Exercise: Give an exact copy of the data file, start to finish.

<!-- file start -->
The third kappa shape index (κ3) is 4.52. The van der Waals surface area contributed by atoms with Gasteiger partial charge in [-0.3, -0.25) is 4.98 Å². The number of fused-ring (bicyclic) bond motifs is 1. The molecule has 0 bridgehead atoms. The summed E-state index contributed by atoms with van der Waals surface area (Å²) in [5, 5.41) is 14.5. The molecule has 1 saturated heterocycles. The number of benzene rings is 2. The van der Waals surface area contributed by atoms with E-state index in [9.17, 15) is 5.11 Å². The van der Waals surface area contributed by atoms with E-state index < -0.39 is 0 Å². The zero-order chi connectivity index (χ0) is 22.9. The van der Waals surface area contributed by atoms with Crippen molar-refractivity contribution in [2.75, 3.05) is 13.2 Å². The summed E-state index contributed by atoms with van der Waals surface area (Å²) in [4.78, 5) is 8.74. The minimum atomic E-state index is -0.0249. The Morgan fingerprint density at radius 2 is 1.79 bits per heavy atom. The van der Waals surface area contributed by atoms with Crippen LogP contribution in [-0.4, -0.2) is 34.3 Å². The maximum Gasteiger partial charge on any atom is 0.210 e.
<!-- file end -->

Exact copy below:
The third kappa shape index (κ3) is 4.52. The van der Waals surface area contributed by atoms with Gasteiger partial charge in [-0.3, -0.25) is 4.98 Å². The number of fused-ring (bicyclic) bond motifs is 1. The molecule has 0 bridgehead atoms. The summed E-state index contributed by atoms with van der Waals surface area (Å²) in [5, 5.41) is 14.5. The molecule has 1 saturated heterocycles. The number of benzene rings is 2. The van der Waals surface area contributed by atoms with E-state index in [9.17, 15) is 5.11 Å². The van der Waals surface area contributed by atoms with E-state index < -0.39 is 0 Å². The zero-order chi connectivity index (χ0) is 22.9. The van der Waals surface area contributed by atoms with Crippen molar-refractivity contribution in [2.75, 3.05) is 13.2 Å². The summed E-state index contributed by atoms with van der Waals surface area (Å²) in [4.78, 5) is 8.74. The minimum atomic E-state index is -0.0249. The Morgan fingerprint density at radius 2 is 1.79 bits per heavy atom. The van der Waals surface area contributed by atoms with Crippen LogP contribution in [-0.4, -0.2) is 34.3 Å². The maximum Gasteiger partial charge on any atom is 0.210 e.